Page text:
The 606, Chicago


Okay, I cheated. It’s not of the X-line nomenclature, but I wanted to include The 606 from Chicago because it follows along the same lines (yuk yuk) as the others. This project is turning the unused elevated Bloomingdale rail line into a linear park with, you guessed, a pedestrian and cycling trail. The project, which broke ground in 2013, will connect six neighbourhood parks and serve 80,000 people within a ten minute walk.

images are taken from the respective project websites, except for the High Line which is my own photo.

You know what the original crowdfunding for parks was? Taxes.


An article yesterday in Next City explored the growing trend of using crowdfunding tools to raise money for public park and open space projects. Crowdfunded parks are coming and that isn’t a bad thing, the article says. Examples were given where money was crowdfunded for new projects entirely or for publicly funded projects that need a little bit of extra money to top them up.

Here’s one for a cycling connection proposed in Memphis:

“The Hampline is being built largely with federal, state and city grants, but when a $75,000 budget hole cropped up in 2013, community leaders decided not to wait for more grant dollars from Washington and instead, turn to a new source of funding: the crowd.”

But turning to the ‘crowd’ is not a new source of funding–not really. The original crowdfunding is, of course, taxes.

The article was meant to be a positive showcase of neat things that citizens and groups are doing to help improve their local parks and open spaces. And they are neat things. I love seeing people engaged in improving their local parks.

But the other side of the story is that, for many cities, cuts to park budgets have put a strain on many parks departments, no doubt helping to create this environment where citizens and groups feel they need to step in themselves when funding gaps arise.

And not every community will be able to marshal the same private fundraising to fill gaps in local projects or to bring neat parks to their communities. The article notes that 1 in 5 civic crowdfunding projects mentioned benefits for underserved communities, but that “overall the majority of projects in the civic crowdfunding space are not coming from those communities.”

Perhaps, as former NYC Parks Commissioner Adrian Benepe argues in the article, private fundraising for projects frees up public money to be spent elsewhere, like in underserved communities. It would make an interesting study.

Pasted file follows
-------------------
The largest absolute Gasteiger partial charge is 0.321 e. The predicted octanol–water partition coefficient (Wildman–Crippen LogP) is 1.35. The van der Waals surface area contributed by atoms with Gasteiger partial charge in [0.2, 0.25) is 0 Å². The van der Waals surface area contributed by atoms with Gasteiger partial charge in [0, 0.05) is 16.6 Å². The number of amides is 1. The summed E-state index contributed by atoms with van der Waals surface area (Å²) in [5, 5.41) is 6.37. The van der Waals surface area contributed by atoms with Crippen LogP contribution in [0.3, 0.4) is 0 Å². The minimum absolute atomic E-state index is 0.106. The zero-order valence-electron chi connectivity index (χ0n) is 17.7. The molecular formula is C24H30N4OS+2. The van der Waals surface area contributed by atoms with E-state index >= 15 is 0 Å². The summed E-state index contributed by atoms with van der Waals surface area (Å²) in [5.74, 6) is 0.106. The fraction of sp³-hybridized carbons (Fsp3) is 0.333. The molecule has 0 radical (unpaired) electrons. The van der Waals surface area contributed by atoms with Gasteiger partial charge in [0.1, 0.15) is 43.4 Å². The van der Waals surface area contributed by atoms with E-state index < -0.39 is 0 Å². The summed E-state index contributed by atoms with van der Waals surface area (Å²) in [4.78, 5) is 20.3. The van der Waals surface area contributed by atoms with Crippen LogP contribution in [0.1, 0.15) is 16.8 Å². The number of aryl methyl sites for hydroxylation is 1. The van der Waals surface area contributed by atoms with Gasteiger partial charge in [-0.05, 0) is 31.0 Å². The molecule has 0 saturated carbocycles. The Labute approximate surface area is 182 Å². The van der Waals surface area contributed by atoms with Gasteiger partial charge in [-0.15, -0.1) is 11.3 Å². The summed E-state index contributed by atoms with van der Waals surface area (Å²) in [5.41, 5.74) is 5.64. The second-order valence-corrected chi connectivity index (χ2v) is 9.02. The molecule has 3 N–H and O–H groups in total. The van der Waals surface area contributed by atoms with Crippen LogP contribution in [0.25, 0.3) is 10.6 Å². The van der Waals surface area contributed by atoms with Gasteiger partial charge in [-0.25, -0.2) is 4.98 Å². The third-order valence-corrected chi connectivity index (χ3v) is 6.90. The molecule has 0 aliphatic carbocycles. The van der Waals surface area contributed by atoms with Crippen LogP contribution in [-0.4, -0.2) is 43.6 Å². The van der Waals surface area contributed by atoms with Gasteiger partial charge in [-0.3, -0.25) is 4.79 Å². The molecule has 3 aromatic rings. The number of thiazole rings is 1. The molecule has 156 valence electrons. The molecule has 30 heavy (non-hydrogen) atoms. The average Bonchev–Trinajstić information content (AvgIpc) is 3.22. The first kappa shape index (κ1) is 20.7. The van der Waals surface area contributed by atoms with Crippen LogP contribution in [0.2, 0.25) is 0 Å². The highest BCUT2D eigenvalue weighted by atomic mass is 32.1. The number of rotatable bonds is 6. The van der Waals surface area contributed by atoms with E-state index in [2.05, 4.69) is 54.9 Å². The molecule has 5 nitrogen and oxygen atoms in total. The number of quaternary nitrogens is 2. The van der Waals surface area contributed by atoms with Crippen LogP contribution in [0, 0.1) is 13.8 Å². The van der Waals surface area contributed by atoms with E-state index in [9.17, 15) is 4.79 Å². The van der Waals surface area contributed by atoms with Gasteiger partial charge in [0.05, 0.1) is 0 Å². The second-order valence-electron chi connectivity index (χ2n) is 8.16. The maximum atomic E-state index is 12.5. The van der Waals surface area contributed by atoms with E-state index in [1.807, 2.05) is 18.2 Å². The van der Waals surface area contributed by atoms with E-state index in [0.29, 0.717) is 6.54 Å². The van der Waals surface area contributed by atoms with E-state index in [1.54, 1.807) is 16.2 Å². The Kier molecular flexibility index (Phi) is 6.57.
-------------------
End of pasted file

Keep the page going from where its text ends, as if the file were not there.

Leveraging different sources of funding and creating partnerships with non-profits and community groups to deliver park projects is crucial to the future of our public park system, no doubt.  But we cannot lose sight of the fact that a strong public park system requires a strong public budget and that requires leveraging that original crowdfunding tool: taxes.

In fact, some places are making progress on this. Seattle just voted to create a park tax district that will help fund park improvements and maintenance for years to come. A suburb in Denver also recently voted for a tax increase for parks. It can happen.

A $170 million park island may be coming to New York, largely dreamed up and paid for by one rich guy. Is this good?

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Yesterday I woke up to the above picture of a proposed park island in New York’s Hudson River along with breathless reporting about the very, super, incredibly rich person behind the vision and the money to get it built.

The low down: Media mogul Barry Diller will pay a heart-stopping $130 million of the cost of this park island, while the City, State, and Hudson River Park Trust will kick in another $39.5 million. The park will feature performance spaces that, it seems, Diller has already figured out everything for. He has offered to pay for operating costs for 20 years. Diller originally pledged $35 million to help the Hudson River Park Trust revitalize Pier 54, but then he got some big ideas and his commitment became also big.

And so: park island.

On the one hand, it’s amazing to see such an incredible level of private interest and investment in a public park. But on the other hand, it’s troubling to see such an incredible level of private interest and investment in a public park.

I’m not saying private investment in public spaces is bad–it can do a lot of good for cash-strapped city park departments, but it should be grounded within an open public process and local community needs.

As Geoffrey Croft of NYC Park Advocates told NY Daily News: “Diller is obviously being extremely generous, but private citizens are being able to dictate public spaces,” adding that “the public has been completely left out.”

Diller’s own comment made me cringe a bit. “We are so luck as a family that we get to do this,” he said.

It is also interesting to note how this announcement of Diller’s $130 million dollar gift to build a mega-park is almost the perfect mirror image of the $130 million the NYC Parks Department announced a few weeks ago to revitalize 35 community parks in low income neighbourhoods as part of Mayor de Blasio’s new park equity focus.